§3. Equilibrium of a material point.
We have a problem to determine, at what conditions the material point, that is the body, which sizes may not be taken into account, is in the equilibrium in some inertial frame of reference. The material point acceleration is equal to zero because the material point is motionless in this frame of reference. Therefore we have, according to the second Newton's law, that.
Thus, the condition of the equilibrium of the material point in some inertial point of reference will be the equality of the sum of all forces, acting to the material point, to zero: (1).
Because all forces are applied in a single point, they can be added with the help of the parallelogram rule. We should obtain the resultant force , which is equal to the sum of these forces and is applied to the material point. Then if is possible to say that the condition of the equilibrium of the material point should be the equality of the resultant force to zero, that is .
The vector equality (1) may be written in the projections to every axis in space. If we write (1) in the projections to three coordinate axes x, y, and z in space, we will obtain the system of three scalar equalities, equivalent to the single equality (1):
Here , Fix, Fiy,Fiz , are the projections of the force to the coordinate axes x, y, and z. Each of the equalities of the system (2) declares that in the equilibrium of the material point the sum of the projections of all forces acting to the material point to the corresponding axis should be equal to zero.
Let's note, that the coordinate system x, y, z is not necessarily rectangular. Equations (1) and (2) will be anyway equivalent, excluding the case when the axes x, y, z are parallel to each other, or when they are situated in the same plane. The equivalence means that if the system (1) is valid, the conditions (2) will be also fulfilled, and if all three equations (3) are simultaneously valid, then the vector equation will consequently be valid.
You may often meet in the technology a significant number of practical problems when all forces are situated in the same plane (a planar case). Let's superpose x and y axis with this plane. Then last equality in the system (2) became the strict identity and the conditions of the equilibrium of the material point in a planar case can be written in the form.
Conditions (1) are necessary, but not sufficient conditions of the equilibrium. It means that the validity of the system (1) is the obligatory (necessary) consequence of the fact of the equilibrium of the material point. But the equilibrium of the material point is not the strict consequence of the validity of the equality (1). According to the second Newton's law the equality of the material point acceleration to zero is the consequence of the equality of the sum of all forces to zero. And it shows that the material point may not only be motionless, but also can to move straight-line and uniformly.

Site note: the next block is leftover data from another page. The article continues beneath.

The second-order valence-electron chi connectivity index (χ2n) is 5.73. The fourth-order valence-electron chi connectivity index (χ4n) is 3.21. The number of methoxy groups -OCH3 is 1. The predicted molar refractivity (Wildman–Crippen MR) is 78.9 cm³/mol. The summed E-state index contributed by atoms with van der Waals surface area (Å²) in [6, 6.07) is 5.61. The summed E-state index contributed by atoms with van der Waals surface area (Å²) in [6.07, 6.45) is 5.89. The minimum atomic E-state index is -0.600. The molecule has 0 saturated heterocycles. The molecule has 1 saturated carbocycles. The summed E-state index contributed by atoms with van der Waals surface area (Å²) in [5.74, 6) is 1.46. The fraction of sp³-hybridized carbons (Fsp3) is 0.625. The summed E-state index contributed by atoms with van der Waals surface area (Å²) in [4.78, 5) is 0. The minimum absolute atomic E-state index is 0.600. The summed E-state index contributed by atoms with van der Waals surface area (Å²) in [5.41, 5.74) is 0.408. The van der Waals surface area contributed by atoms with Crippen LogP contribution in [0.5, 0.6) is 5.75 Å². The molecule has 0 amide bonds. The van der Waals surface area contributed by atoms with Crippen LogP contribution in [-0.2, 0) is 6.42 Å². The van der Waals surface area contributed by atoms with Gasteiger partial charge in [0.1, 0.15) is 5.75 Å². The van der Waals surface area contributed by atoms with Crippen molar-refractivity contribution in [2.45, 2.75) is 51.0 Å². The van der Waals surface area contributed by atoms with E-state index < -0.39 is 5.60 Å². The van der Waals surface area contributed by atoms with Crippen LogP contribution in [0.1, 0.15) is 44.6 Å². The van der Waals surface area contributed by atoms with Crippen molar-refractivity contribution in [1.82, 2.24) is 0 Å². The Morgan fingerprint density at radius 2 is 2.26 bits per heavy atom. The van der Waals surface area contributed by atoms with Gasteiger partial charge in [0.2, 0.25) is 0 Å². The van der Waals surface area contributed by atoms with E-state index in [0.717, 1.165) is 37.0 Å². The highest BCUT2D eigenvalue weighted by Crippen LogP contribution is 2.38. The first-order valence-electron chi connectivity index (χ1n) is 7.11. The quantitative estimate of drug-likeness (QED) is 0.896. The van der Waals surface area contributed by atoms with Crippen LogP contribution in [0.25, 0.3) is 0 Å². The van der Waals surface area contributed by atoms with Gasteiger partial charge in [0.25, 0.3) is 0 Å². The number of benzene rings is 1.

Let's emphasize once more that the condition of the equilibrium (1) is in fact the equation of the second Newton's law for the material point written for the particular case when the acceleration is equal to zero. Therefore the methods and trips used for the solution of the problems of the equilibrium of the material point are analogous to those which are used in the problems connected with the use of the equations of the second Newton's law.
The ball of mass m = 0.2 kg is suspended on two wires attached to the ceiling and to the wall (see Figure 3). The first wire is directed along the horizontal and the angle between the second wire and the ceiling is equal to 60° . Let's find the tension forces of the wires.
The force of gravity and the wire tension forces act to the ball (see Figure 3). Let's write the condition of the equilibrium of the ball considering it as the material point:
The following solution of the will be realized by three methods and it is very helpful for the obtaining of practical experience. In fact it will be three mathematical methods; which should help to find interesting for us values from the written vector equality.
1-st method of the solution : Let's add any two forces, for example . We will obtain the force , which substitutes these two forces. Because of the equality of the sum of forces to zero, the modulus of the force is equal to the modulus of the force , and their directions are opposite. We can find from the obtained parallelogram of forces that
2-nd method of the solution : Let's write the vector equality (3) in the projections to the horizontal axis x and the vertical axis y (see Figure 4):
3-rd method of the solution : Sometimes the necessity (or desire) arises to obtain from the vector equality such scalar equality which should not contain the projection of the concrete (usually unknown) vector. It is not difficult to guess that it is necessary for this purpose to write the vector equality in the projection to the axis perpendicular to this vector.
Let's direct axis in our problem (see Figure 4) perpendicular to , force and axis perpendicular to force. The condition of the equilibrium (3) written in the projections to these axes has the form:
We obtained in each equation only one unknown value and it is very convenient. We can find from the first equation and from the second equation.
The analysis of the third method of the solution of Problem 1 allows to give two useful practical advises for the solution of problems.
- §1. Introduction.
- §2. Force. Equivalence of forces. Resultant force. Addition of forces. Decomposition of force.
- §3. Equilibrium of a material point.
- §4. Equilibrium of a body in the absence of the rotation.
- §5. Equilibrium of a body with a fixed axis of the rotation in the planar case. Moment of the force.
- Test questions.